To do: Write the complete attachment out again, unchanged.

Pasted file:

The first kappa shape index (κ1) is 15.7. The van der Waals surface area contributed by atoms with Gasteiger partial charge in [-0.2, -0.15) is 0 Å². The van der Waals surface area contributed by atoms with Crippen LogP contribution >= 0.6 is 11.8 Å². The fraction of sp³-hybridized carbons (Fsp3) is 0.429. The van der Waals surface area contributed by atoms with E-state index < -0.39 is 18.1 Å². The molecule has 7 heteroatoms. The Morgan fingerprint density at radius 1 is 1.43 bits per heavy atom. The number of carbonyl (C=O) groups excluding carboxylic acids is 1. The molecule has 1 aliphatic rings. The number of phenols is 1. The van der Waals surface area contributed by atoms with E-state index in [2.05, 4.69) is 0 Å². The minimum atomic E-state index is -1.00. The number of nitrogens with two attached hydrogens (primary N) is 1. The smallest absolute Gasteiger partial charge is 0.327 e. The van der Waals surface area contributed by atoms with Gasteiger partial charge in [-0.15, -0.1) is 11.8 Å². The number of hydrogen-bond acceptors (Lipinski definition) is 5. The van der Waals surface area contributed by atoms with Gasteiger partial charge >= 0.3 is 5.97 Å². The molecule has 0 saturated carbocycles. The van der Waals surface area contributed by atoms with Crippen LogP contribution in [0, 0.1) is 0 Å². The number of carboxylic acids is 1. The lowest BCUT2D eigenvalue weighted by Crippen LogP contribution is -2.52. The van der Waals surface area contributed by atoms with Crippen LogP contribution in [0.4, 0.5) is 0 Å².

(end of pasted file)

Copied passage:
The first kappa shape index (κ1) is 15.7. The van der Waals surface area contributed by atoms with Gasteiger partial charge in [-0.2, -0.15) is 0 Å². The van der Waals surface area contributed by atoms with Crippen LogP contribution >= 0.6 is 11.8 Å². The fraction of sp³-hybridized carbons (Fsp3) is 0.429. The van der Waals surface area contributed by atoms with E-state index < -0.39 is 18.1 Å². The molecule has 7 heteroatoms. The Morgan fingerprint density at radius 1 is 1.43 bits per heavy atom. The number of carbonyl (C=O) groups excluding carboxylic acids is 1. The molecule has 1 aliphatic rings. The number of phenols is 1. The van der Waals surface area contributed by atoms with E-state index in [2.05, 4.69) is 0 Å². The minimum atomic E-state index is -1.00. The number of nitrogens with two attached hydrogens (primary N) is 1. The smallest absolute Gasteiger partial charge is 0.327 e. The van der Waals surface area contributed by atoms with Gasteiger partial charge in [-0.15, -0.1) is 11.8 Å². The number of hydrogen-bond acceptors (Lipinski definition) is 5. The van der Waals surface area contributed by atoms with Gasteiger partial charge >= 0.3 is 5.97 Å². The molecule has 0 saturated carbocycles. The van der Waals surface area contributed by atoms with Crippen LogP contribution in [0, 0.1) is 0 Å². The number of carboxylic acids is 1. The lowest BCUT2D eigenvalue weighted by Crippen LogP contribution is -2.52. The van der Waals surface area contributed by atoms with Crippen LogP contribution in [0.4, 0.5) is 0 Å².